That was nothing like a dame….

We’re in France, and staying, as ever, in the middle of nowhere, with limited vocabulary and all sorts of potential hazards to remind us that this is the way to have eventful holidays. No sitting by the pool for us, no siree. Normally when we get here, the grass has reached around the height of a small child, and we regularly lose one as a result for the first couple of days.

Anyway, being the fit family, and having an even fitter family staying with us, no small commotion from this morning as six or seven of us came in from runs and bike rides, with news that there was an injured deer, hit by a car, on the road that runs near to the bottom of the house. There’s another blog to be written about the deer hereabout, and how they are an inspiration for us all to give up running and drive tractors, but that will have to wait for now. In the mean time, there is a deer with a broken neck on the side of the road. Breathing, and looking every inch just like Bambi’s mother.

We didn’t think the gendarmes would be particularly interested in the accident, so decided that the best next step would be to tell Yaside, who runs the Tabac in the nearby village. So off we rushed, with mission in our minds and a french dictionary by our sides.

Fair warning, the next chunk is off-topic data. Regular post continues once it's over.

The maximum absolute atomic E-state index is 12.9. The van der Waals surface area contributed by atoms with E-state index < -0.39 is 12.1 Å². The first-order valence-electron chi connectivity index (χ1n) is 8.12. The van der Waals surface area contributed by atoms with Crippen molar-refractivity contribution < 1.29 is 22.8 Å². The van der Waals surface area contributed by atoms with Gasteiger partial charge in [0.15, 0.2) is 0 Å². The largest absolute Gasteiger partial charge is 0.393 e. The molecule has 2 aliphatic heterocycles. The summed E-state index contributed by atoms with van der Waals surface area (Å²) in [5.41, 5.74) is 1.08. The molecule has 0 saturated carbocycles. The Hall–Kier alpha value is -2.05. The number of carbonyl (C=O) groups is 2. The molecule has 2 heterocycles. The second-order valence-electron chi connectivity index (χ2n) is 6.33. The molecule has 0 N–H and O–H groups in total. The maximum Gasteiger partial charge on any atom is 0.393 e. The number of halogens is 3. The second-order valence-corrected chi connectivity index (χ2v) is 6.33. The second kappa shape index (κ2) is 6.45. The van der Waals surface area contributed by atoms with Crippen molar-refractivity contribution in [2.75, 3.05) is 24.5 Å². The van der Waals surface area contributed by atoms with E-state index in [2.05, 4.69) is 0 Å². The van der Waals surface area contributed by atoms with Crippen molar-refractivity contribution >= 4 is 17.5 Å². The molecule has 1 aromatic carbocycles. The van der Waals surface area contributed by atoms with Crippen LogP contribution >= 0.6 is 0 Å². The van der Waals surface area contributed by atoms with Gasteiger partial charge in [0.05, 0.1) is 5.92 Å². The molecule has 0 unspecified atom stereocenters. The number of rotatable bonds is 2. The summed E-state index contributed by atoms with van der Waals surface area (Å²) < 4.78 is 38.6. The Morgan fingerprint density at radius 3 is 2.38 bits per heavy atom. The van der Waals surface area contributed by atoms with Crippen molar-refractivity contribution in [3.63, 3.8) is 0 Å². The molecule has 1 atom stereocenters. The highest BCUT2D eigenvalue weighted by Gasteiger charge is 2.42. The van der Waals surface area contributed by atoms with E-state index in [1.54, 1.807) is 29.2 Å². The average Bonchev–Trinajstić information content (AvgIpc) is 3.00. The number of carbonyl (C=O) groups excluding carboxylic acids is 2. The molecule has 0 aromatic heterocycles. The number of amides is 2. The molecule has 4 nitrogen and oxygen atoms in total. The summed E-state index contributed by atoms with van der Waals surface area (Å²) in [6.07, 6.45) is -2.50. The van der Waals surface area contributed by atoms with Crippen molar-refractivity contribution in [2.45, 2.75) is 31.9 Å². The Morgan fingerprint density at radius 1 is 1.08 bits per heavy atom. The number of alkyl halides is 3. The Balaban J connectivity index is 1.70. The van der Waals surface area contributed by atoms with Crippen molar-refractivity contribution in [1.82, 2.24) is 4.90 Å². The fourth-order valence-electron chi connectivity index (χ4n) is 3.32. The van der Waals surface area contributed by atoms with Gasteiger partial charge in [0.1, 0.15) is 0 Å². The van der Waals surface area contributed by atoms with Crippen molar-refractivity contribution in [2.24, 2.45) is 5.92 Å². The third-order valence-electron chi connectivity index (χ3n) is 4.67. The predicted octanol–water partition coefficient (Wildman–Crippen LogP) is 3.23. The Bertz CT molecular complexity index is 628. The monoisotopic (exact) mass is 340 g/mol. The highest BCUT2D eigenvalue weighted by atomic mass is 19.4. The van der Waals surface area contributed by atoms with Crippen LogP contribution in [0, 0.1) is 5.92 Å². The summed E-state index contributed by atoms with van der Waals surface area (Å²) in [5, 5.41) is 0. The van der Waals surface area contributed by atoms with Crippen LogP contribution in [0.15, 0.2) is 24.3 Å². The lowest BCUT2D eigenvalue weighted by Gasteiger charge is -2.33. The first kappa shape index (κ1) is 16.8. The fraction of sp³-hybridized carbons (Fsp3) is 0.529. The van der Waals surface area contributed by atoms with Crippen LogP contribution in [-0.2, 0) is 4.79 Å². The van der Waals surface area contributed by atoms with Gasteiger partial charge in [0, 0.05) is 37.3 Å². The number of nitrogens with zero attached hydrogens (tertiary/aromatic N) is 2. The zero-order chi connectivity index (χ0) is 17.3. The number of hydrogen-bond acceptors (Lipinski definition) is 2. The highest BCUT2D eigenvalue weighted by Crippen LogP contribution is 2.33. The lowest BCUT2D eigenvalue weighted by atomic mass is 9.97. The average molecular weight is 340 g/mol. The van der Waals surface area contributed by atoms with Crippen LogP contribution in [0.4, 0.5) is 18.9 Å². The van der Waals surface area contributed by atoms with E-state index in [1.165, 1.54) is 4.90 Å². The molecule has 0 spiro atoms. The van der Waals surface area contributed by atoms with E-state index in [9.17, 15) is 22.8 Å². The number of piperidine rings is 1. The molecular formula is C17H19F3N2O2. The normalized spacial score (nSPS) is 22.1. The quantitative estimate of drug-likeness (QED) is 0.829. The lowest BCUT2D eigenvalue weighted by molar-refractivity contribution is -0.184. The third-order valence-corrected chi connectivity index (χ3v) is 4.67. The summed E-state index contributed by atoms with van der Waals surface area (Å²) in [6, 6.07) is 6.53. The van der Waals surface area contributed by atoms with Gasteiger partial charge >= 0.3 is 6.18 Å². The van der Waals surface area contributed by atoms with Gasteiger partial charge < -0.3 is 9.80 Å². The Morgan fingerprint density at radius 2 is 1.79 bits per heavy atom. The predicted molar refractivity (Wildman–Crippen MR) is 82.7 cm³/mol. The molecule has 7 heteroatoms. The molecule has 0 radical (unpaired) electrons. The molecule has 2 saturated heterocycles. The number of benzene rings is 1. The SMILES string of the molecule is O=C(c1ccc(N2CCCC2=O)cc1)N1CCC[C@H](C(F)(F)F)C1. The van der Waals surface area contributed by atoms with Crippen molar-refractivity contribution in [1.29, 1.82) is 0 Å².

‘What’s the french for deer?’, said Mrs Emu

So I looked it up – ‘Chevreux’, I said, ‘or Daim, if it’s a female’. Which it was.

Rushed into the Tabac to break the bad news. Now, what we were trying to say was that there was a deer with its neck broken, about 3km down the road, and we weren’t sure what to do. We should have twigged that the questions about whether there were any witnesses or police on the scene weren’t the sort of enquiries that normal French folk make about a dying deer.

Unfortunately, given that Daim looks and sounds a bit like Dame, what Mrs Emu had actually said was that there was a woman 3km up the road with a broken neck, but still breathing. And that if Yaside got a move on he might be able to have it for his dinner.

All of which is a bit embarrassing. I really think we’re fitting in here.


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